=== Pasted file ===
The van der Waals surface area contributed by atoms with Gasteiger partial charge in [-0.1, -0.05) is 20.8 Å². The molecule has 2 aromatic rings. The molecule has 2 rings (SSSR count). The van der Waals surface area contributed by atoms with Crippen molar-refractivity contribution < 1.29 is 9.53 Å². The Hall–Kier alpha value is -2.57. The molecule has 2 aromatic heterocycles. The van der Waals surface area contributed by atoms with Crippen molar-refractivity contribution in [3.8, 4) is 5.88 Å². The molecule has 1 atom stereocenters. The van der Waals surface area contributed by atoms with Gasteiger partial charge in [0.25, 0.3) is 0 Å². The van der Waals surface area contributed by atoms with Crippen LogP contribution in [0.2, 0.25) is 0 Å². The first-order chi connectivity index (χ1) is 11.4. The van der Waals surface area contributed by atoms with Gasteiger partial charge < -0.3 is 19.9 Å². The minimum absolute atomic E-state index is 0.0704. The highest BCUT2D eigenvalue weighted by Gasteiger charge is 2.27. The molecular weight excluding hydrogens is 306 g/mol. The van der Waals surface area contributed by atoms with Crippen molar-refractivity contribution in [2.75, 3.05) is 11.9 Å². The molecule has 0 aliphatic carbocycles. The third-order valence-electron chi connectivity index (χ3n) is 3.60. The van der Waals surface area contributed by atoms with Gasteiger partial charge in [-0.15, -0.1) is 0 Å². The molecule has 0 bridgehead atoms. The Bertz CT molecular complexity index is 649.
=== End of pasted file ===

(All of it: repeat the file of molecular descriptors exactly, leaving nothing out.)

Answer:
The van der Waals surface area contributed by atoms with Gasteiger partial charge in [-0.1, -0.05) is 20.8 Å². The molecule has 2 aromatic rings. The molecule has 2 rings (SSSR count). The van der Waals surface area contributed by atoms with Crippen molar-refractivity contribution < 1.29 is 9.53 Å². The Hall–Kier alpha value is -2.57. The molecule has 2 aromatic heterocycles. The van der Waals surface area contributed by atoms with Crippen molar-refractivity contribution in [3.8, 4) is 5.88 Å². The molecule has 1 atom stereocenters. The van der Waals surface area contributed by atoms with Gasteiger partial charge in [0.25, 0.3) is 0 Å². The van der Waals surface area contributed by atoms with Crippen LogP contribution in [0.2, 0.25) is 0 Å². The first-order chi connectivity index (χ1) is 11.4. The van der Waals surface area contributed by atoms with Gasteiger partial charge < -0.3 is 19.9 Å². The minimum absolute atomic E-state index is 0.0704. The highest BCUT2D eigenvalue weighted by Gasteiger charge is 2.27. The molecular weight excluding hydrogens is 306 g/mol. The van der Waals surface area contributed by atoms with Crippen molar-refractivity contribution in [2.75, 3.05) is 11.9 Å². The molecule has 0 aliphatic carbocycles. The third-order valence-electron chi connectivity index (χ3n) is 3.60. The van der Waals surface area contributed by atoms with Gasteiger partial charge in [-0.15, -0.1) is 0 Å². The molecule has 0 bridgehead atoms. The Bertz CT molecular complexity index is 649.